A Little History of Science by William Bynum

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Book Description Publication Date: October 15, 2012 Science is fantastic. It tells us about the infinite reaches of space, the tiniest living organism, the human body, the history of Earth. People have always been doing science because...
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Book Description

Publication Date: October 15, 2012

Science is fantastic. It tells us about the infinite reaches of space, the tiniest living organism, the human body, the history of Earth. People have always been doing science because they have always wanted to make sense of the world and harness its power. From ancient Greek philosophers through Einstein and Watson and Crick to the computer-assisted scientists of today, men and women have wondered, examined, experimented, calculated, and sometimes made discoveries so earthshaking that people understood the world—or themselves—in an entirely new way.

This inviting book tells a great adventure story: the history of science. It takes readers to the stars through the telescope, as the sun replaces the earth at the center of our universe. It delves beneath the surface of the planet, charts the evolution of chemistry's periodic table, introduces the physics that explain electricity, gravity, and the structure of atoms. It recounts the scientific quest that revealed the DNA molecule and opened unimagined new vistas for exploration.

Emphasizing surprising and personal stories of scientists both famous and unsung, A Little History of Science traces the march of science through the centuries. The book opens a window on the exciting and unpredictable nature of scientific activity and describes the uproar that may ensue when scientific findings challenge established ideas. With delightful illustrations and a warm, accessible style, this is a volume for young and old to treasure together.

 

Editorial Reviews

From Booklist

Following A Little History of the World, by E. H. Gombrich (2005), which was a translation of a 1935 German original, Yale has replicated that book’s approach in titles about language, philosophy, and now, science. In 40 short chapters adorned with whimsical illustrations in woodcut style, Bynum proceeds from counting to cosmology. A professor of medicine, Bynum provides numerous glimpses into the advancement of human health through précis of particular theories and discoveries associated with famous names, starting with Hippocrates and Galen, including such others as Paracelsus and William Harvey, and finishing with Louis Pasteur and modern antibiotic pharaceuticals. Noting biographical details of the scientists mentioned, such as the solitary personality of Isaac Newton, Bynum connects their characters to whatever scientific mystery piqued their curiosity. In the process, he often approaches a topic by extrapolating from a common experience, as from bird-watching to dinosaurs. A super-accessible introduction to science. --Gilbert Taylor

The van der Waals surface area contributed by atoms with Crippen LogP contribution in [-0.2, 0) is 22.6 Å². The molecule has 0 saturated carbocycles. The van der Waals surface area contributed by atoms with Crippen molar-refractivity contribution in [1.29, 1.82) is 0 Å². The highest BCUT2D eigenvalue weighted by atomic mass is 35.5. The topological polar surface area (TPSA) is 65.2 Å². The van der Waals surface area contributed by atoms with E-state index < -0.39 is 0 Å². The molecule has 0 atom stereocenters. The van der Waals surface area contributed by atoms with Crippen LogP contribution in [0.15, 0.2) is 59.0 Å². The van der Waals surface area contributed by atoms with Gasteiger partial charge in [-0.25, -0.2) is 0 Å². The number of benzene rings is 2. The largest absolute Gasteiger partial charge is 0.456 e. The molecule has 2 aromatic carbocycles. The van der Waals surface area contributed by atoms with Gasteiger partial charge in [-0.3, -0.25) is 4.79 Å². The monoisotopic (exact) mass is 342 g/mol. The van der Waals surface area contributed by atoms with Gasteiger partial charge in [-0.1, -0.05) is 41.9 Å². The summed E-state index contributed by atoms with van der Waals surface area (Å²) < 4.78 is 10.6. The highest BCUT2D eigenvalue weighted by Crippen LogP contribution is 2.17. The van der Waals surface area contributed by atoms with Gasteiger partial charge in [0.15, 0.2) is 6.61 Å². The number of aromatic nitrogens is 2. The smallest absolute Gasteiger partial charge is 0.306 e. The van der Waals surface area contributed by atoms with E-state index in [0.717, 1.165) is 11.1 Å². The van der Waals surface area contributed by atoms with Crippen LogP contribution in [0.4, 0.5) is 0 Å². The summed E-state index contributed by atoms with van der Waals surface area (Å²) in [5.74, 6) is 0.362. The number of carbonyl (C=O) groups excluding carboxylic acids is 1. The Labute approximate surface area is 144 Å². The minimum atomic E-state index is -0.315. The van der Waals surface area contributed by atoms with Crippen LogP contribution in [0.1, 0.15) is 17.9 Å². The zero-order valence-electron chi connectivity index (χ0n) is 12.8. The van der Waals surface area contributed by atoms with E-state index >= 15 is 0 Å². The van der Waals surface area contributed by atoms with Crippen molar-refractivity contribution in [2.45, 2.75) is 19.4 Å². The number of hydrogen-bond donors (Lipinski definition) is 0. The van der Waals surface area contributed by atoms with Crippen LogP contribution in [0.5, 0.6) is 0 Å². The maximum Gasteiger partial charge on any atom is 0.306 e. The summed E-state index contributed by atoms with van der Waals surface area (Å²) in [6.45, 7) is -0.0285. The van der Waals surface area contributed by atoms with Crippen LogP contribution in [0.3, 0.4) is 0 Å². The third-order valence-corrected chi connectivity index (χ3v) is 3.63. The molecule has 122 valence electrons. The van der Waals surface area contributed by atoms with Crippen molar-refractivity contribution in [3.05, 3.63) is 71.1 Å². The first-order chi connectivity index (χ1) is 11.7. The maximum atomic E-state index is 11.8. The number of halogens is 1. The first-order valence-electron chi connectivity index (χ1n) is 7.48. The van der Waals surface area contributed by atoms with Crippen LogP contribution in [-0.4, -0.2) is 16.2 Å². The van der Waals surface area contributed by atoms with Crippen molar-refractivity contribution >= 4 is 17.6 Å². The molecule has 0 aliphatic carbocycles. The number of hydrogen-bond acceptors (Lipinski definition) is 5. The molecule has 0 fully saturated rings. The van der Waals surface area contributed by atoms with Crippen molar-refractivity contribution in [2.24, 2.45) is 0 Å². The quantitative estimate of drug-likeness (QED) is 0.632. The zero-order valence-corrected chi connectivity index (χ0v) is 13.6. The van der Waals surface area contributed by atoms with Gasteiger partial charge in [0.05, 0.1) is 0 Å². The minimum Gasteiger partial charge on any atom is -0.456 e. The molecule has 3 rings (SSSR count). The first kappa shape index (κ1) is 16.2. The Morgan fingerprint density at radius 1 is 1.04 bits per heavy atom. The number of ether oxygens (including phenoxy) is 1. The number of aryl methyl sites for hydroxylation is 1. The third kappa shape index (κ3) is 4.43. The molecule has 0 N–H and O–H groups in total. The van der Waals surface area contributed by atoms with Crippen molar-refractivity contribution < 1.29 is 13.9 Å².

Review

""Bynum's lively narrative . . . certainly delivers on his opening line: 'Science is special.'"" ---Kirkus Starred Review
 
 

Product Details

File Size: 959 KB

  • Print Length: 272 pages
  • Publisher: Yale University Press (October 15, 2012)
  • Sold by: Amazon Digital Services, Inc.
  • Language: English
  • ASIN: B009JBPXU8
  • Text-to-Speech: Enabled 
  • Lending: Not Enabled
  • Amazon Best Sellers Rank: #221,552 Paid in Kindle Store (See Top 100 Paid in Kindle Store)

Most Helpful Customer Reviews
8 of 8 people found the following review helpful
 
5.0 out of 5 stars Loved so much, Had to OWN May 19, 2013
Format:Hardcover
I read the other reviews and your love or hatred of this book depends entirely it seems on your expectations and background. So, I'm an educated adult who went the language route and avoided all serious math and science college classes, but I love learning. So I picked up A Little History of Science at the library and LOVED it. This is not an in-depth look at the sciences, but a broad historical background that shows how modern science has come to be...by standing on the shoulders of those who came before.